The IRS has released proposed regulations regarding income allocation when partnership interests /profts are transferred or partners have varying interests/profits for other reasons. The IRS has requested comments on whether additions should be made to the list of extraordinary items that require proration as of a specific day and on whether other allocation methods and conventions should be permitted under the regulations.The IRS also requests comments regarding the application, under the new regulations, of a special consolidated-return regulation rule (Treasury Regulation Section 1.1502-76(b)(2)(vi)(B)).
I guess one way is to submit copies of your operating agreement of the llc.As you can see, a LLC is not a separate tax entity like a corporation; instead, it is what the IRS calls a "pass-through entity," like a partnership in your case. All of the profits and losses of the LLC "pass through" the business to the LLC owners , members, who report this information on their personal tax returns. The IRS treats co-owned LLCs as partnerships for tax purposes. Like one-member LLCs, co-owned LLCs do not pay taxes on business income; instead, the LLC owners each pay taxes on their share of the profits on their personal income tax returns (with Sch E attached). The LLC operating agreement can provide for special allocations of most items of income and deduction.A business can divide profits and losses in a way that is not proportionate to the owners' percentage interests in the business, it is called a "special allocation." The IRS pays careful attention to special allocations to be sure business owners are not trying to hide potential tax dollars, by allocating all business losses to the owner in the highest income tax bracket. If the IRS does not accept a special allocation that you make, it will tax you and your co-owners as if your distributive shares are in proportion to your ownership interests, regardless of what your partnership or operating agreement says.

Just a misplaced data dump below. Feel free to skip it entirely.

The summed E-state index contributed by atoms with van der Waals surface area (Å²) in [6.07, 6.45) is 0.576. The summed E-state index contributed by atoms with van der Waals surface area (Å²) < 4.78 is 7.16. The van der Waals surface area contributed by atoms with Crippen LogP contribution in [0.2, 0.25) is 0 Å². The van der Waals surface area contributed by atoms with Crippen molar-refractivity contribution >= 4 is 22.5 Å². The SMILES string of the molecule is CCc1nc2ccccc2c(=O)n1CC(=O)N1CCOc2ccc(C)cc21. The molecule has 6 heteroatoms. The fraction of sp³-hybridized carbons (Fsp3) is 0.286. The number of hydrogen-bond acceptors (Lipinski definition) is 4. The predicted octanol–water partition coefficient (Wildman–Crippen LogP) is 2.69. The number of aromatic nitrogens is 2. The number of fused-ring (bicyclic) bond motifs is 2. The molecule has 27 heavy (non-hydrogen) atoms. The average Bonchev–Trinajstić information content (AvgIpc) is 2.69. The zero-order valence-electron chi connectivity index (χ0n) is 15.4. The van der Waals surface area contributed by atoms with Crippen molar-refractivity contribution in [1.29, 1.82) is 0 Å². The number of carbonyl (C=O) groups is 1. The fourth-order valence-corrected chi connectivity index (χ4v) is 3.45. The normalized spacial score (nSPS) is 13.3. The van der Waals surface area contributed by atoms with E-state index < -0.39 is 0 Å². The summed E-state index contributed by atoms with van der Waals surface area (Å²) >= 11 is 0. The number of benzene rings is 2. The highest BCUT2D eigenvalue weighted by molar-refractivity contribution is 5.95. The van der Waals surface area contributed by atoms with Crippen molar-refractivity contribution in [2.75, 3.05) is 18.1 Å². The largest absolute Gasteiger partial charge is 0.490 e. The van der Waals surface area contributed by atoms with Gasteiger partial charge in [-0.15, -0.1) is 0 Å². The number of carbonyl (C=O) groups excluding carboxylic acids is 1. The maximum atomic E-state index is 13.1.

To be certain that a special allocation is legitimate, the IRS checks to see if it has what it calls "substantial economic effect." This jargon means that a special allocation must be based on real economic factors of the owners' circumstances, not used to simply shift income around to reduce an owner's income taxes
Most operating agreements provide that a member's distributive share is in proportion to his or her percentage interest in the business. For instance, ifyou own 60% of the LLC, and son owns the other 40%, youwill be entitled to 60% of the LLC's profits and losses, and son will be entitled to 40%. If you'd like to split up profits /losses in a way that is not proportionate to the members' percentage interests in the business, it's called a "special allocation." However members' distributive shares are divvied up, the IRS treats each LLC member as though the member receives his or her entire distributive share each year. This means that each LLC member must pay taxes on his or her whole distributive share, whether or not the LLC actually distributes all (or any of) the money to the members. The practical significance of this IRS rule is that, even if LLC members need to leave profits in the LLC , for instance, to buy inventory or expand the business ,each LLC member is liable for income tax on his or her rightful share of that money.
So,Your LLC operating agreement, which is similar to a corporation's bylaws, lays out the structure and governing principles of the business. While family LLCs are legally no different from typical LLCs, your operating agreement provides family members the flexibility to create the organization in the manner best suited for your needs. The operating agreement recognizes the formation and purpose of the family LLC and also denotes the LLC's fiscal year and income tax status. This tax section is particularly important for family LLCs with only two members who are a son and a father. As spelled out in the operating agreement, the percent ownership of each family member is usually determined by the initial capital contribution. Further, the operating agreement specifies how distributions of cash or other revenue will be made to its members.I guess you need to contact the IRS for more info in detail.